This is a heck of a way to bring up a boy, to think he is a girl. They have robbed him of his identity and his sanity. This is nothing short of child abuse. Think of how this poor child is going to be treated by his peers, all because his mother doesn’t have her head screwed on straight. What an outrage. The Girl Scouts of America organization should revoke their charter.

How strange, isn’t it, to feel that sanity itself is threatened if we don’t maintain absolute faith and belief in “Bobby is a boy”?  Gender identification is such an ambiguous thing, but ambiguity is so nauseating to some people that it feels like allowing the universal order to dissolve into complete chaos.

Relax.  The world is not falling apart if Bobby isn’t a boy.  It’s just that reality can be slippery and not very friendly to the demands we make of it. Ambiguity is built into the fabric of the universe. Sometimes a particle isn’t a particle but a wave.  And sometimes a boy isn’t a boy but a girl.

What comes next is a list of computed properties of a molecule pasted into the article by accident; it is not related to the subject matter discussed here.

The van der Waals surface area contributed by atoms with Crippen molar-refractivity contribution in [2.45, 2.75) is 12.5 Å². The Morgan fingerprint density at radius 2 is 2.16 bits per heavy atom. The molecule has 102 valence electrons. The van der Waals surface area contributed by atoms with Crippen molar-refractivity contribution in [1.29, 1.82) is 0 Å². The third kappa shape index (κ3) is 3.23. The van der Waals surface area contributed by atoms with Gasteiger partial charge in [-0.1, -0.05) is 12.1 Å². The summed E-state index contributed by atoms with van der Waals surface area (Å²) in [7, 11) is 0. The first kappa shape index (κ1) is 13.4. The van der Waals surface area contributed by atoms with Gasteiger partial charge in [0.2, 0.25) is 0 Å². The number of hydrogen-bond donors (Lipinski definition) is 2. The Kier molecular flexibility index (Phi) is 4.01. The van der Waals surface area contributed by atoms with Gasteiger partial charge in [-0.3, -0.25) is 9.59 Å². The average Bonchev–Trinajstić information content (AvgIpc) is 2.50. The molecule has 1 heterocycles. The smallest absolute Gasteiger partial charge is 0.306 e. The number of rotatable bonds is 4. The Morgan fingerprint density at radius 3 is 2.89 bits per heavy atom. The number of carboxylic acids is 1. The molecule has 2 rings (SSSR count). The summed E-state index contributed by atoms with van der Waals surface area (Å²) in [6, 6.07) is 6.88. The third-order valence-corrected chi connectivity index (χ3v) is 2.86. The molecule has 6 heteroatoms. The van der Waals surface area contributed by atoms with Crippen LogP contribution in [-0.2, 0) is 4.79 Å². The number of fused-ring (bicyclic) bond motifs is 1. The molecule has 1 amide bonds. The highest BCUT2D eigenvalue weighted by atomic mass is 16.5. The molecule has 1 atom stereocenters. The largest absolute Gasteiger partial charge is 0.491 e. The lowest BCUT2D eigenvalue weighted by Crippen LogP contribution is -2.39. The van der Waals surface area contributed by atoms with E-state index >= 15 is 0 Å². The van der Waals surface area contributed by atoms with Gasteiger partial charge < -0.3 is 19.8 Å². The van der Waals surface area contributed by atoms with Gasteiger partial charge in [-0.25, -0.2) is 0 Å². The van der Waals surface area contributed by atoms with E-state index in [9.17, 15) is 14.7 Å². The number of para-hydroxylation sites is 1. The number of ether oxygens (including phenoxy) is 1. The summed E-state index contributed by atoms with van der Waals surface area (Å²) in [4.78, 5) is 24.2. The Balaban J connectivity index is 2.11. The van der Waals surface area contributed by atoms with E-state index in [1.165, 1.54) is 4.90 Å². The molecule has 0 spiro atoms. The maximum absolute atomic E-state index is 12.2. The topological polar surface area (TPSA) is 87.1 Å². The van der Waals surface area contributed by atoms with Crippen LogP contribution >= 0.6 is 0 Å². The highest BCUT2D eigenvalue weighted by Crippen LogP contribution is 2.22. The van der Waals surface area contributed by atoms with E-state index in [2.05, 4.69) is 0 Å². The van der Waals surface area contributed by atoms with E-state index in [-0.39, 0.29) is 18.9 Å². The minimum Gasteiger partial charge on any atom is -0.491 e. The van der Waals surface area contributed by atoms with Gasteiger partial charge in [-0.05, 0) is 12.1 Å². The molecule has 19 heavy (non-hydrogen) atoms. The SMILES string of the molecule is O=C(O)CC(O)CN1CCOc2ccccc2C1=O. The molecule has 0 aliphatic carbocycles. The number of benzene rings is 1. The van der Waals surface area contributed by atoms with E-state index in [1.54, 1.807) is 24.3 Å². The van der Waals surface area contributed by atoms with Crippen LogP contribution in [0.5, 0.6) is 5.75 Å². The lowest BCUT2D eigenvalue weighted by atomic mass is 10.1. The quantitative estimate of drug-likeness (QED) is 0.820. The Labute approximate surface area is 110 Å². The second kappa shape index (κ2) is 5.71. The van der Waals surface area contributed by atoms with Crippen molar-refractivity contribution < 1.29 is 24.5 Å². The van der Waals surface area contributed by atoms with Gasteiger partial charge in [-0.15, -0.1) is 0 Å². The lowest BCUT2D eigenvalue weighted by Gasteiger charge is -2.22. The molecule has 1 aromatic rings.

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Where did the word is get all this power?  It starts with Plato’s theory of the Forms.  Plato understood that when you use the word is you are locating a specific thing in a general category.  This piece of furniture (specific object) is a chair (general category of all things that are chairs). Plato called these general categories (things that are chairs, things that are red, things that are beautiful, etc.) the Forms.  For Plato, the Forms were transcendent and eternal categories.  Mere physical chairs and apples are movie stars are things that fall apart, rot and pass away.  But the eternal Forms of chairness and redness and beauty last forever in an otherworldly realm that is much more real than our physical world and the transitory objects it contains.  Thus, when you say what something is, you connect it with its very essence and its transcendent source in a bright and glorious hereafter.  Some scholars say that our modern religions would not have been possible without this transcendental realm of Forms that Plato conceived.